In the past few weeks MPs have been criticizing the seemingly slow progress of the Work Programme, and laying some of the blame at the door of its Payment by Results model. Margaret Hodge, Chairwoman of the Public Accounts Committee has said that the mechanisms which were supposed to prevent providers from concentrating on the easiest cases do not appear to be working, and that there is increasing evidence of ‘creaming and parking’, where providers focus on the easier to help customers and avoid working with the more challenging cases.
In parallel, the National Audit Office and Treasury have both appeared to cast doubt on the wisdom of Chris Grayling’s vision of rolling out Payment by Results on a large scale in the probation service. Sharon White, director general for public services at the Treasury, said “We’re taking a very cautious approach on whether this is going to deliver better value for money compared to direct public spending intervention.”
Meanwhile in local government, Payment by Results continues to develop on a smaller scale, for example, through the Children’s Centre pilots, which are due to end on the 31st of March, with an evaluation to be published in the summer. It’s too early to reflect on results but as with other service areas, there have been challenges in the development of measures, tracking of impact and transfer of risk.
The objectives underlying Payment by Results are not inherently ill-founded, in that it seeks to incentivise performance and reward providers for impact rather than wheel spinning. In so-far as it focuses our attention on the outcomes public services achieve, it’s a good thing. However, these and other examples demonstrate that it can be extremely challenging to implement on a practical basis.
A full PbR model is at one end of the spectrum of public sector contracting. Yet traditionally performance management of public services has focused on activity and process and in my experience, this is still the case for the majority of contracts awarded in local government. Undoubtedly that is partly a consequence of the difficulties of measuring the impact of certain services. However, as budgets continue to shrink, those services which struggle to demonstrate their impact will become increasingly vulnerable as they struggle to make the case for their own existence. This is particularly the case for services which provide a preventative or early intervention function, which are often regarded (wrongly, in my view) as ‘nice to have’ rather than essential.
Performance measurement in any field has inherent risks as it can create perverse incentives or create a focus on what is easy to measure rather than what is really important. ‘Parking and creaming’ on the Work Programme is one example, while many will also be aware anecdotally of the distortions created by the “5A* to C” GCSE measure against which schools are judged. Additionally, many services provide long term benefits which will not be measurable in the lifetime of a two or three year contract.
However, you cannot manage what you do not measure. In my view local authority commissioners can and should be moving along the spectrum of measuring and rewarding impact, while being extremely vigilant about the risks involved. So are there any other ways of incentivising a focus on outcomes without going through the pain and complexity of implementing a full Payment by Results programme analogous to the Work Programme? I believe there are.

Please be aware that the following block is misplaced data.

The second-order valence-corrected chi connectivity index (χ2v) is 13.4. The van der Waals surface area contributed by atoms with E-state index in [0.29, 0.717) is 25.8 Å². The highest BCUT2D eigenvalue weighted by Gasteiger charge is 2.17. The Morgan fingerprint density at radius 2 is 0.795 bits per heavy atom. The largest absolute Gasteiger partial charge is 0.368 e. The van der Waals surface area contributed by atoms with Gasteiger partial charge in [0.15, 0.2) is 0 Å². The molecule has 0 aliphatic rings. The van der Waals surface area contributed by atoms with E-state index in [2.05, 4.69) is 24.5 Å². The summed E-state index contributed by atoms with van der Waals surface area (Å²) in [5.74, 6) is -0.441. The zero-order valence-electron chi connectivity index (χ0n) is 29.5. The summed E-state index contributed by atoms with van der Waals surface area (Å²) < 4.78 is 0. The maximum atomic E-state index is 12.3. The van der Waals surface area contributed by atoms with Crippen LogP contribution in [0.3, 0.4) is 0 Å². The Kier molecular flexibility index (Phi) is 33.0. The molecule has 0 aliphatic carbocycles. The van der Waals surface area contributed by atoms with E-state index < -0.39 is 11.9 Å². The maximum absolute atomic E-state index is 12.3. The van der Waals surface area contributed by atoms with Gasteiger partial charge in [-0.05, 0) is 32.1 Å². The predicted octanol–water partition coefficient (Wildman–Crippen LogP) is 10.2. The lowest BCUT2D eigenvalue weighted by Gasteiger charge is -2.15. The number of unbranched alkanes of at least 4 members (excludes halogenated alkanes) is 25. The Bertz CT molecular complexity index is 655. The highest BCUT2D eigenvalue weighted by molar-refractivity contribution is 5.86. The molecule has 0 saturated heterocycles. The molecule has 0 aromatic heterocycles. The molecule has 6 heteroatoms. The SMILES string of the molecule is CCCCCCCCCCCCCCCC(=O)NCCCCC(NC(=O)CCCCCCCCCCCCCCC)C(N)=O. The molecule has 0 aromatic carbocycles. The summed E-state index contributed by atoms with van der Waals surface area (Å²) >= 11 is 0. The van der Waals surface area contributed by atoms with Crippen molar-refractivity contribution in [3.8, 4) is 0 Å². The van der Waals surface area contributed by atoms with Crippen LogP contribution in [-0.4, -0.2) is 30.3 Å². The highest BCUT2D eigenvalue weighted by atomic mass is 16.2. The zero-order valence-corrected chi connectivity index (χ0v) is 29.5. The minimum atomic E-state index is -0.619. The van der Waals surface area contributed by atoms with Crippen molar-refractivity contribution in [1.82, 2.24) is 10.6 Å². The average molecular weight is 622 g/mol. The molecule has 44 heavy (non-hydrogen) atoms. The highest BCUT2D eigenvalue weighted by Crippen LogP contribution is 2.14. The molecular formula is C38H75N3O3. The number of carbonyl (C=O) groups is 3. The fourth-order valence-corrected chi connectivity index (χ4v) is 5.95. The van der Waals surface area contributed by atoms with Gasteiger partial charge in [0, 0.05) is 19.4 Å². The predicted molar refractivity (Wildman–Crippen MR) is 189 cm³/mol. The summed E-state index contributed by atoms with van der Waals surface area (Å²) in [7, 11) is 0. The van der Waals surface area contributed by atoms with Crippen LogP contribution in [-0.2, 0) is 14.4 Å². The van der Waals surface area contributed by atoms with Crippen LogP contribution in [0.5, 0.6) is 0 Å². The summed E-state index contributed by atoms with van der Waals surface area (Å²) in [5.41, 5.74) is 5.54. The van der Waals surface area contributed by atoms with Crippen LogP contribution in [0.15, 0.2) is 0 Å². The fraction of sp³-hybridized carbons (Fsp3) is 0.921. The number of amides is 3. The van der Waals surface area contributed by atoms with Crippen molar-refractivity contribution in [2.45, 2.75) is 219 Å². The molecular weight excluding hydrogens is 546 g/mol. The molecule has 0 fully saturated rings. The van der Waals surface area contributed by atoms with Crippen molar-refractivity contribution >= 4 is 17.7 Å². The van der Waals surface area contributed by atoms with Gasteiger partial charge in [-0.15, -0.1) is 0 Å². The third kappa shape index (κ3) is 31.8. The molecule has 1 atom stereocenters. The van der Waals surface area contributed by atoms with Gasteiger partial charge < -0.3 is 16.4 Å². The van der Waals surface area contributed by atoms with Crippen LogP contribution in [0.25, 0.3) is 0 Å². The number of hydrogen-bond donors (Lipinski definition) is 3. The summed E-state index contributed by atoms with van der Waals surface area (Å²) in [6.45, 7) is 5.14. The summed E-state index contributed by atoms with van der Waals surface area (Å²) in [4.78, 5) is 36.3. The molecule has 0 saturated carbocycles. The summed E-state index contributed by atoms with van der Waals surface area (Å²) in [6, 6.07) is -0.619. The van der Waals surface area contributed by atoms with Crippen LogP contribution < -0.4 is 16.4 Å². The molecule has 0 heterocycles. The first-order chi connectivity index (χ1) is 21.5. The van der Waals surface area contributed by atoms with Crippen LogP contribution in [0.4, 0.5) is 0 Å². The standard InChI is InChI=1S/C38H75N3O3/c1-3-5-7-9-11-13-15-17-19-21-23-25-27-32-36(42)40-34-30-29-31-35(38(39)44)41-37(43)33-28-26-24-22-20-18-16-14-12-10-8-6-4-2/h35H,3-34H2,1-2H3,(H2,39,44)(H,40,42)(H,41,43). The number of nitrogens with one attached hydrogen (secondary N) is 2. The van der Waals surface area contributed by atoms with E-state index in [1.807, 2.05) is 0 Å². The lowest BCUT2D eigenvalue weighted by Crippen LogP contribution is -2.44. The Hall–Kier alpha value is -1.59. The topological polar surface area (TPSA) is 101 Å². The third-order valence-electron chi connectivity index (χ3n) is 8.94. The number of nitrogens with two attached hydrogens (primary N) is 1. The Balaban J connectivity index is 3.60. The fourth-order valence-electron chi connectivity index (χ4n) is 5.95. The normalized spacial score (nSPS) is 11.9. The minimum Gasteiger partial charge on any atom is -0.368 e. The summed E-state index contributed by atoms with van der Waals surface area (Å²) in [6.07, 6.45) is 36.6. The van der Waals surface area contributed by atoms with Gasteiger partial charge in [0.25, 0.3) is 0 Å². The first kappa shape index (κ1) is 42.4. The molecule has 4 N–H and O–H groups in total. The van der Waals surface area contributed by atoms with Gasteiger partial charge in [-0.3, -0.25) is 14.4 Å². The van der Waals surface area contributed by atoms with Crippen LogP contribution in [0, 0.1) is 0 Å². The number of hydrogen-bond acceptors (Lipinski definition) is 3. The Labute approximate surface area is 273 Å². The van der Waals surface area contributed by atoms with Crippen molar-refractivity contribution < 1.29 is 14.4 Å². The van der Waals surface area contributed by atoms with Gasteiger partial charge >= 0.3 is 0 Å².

Firstly, even without linking payment to impact, there is still considerable room for an improved focus on outcomes in contracting in local government. Most providers are eager to demonstrate that they have achieved what the commissioner wants, but at present it is frequently unclear what exactly that is, beyond providing a specified service at a specified time and place. Simply articulating the outcomes to be achieved could make a significant difference in ensuring providers are focused on the right objectives and are doing everything they can to achieve them.
Secondly, service commissioners and providers need to work towards a shared understanding of the outcomes to be achieved and shared methods for measuring them. The variety of different methods used by different funders to measure impact is a source of frustration to providers. This could be mitigated by commissioners taking a more collaborative approach prior to procuring services and working with providers to develop suitable measures that are focused on the right things but minimise the risk of distortion through measurement.
Thirdly, an increasing focus on evidence based practice and measurement would allow the development of shorter term measures which would enable providers to demonstrate their impact within the lifetime of a contract but which would also have causal links to the long term outcomes services are seeking to achieve. Careful choice of measures, the use of initial assessments, and a focus on distance travelled could help mitigate against cherry picking the ‘easy to work with’ at the expense of those with the greatest needs.
Finally, Payment by Results need not necessarily place the entire risk on the contractor. There is also the option of adopting PbR as an add-on to a contracting model which still ensures that providers are paid for the work they have actually done. This could be particularly valuable in the context of contracting with the third sector where organisations may be forced out of the market due to the untenable level of risk full PbR would entail.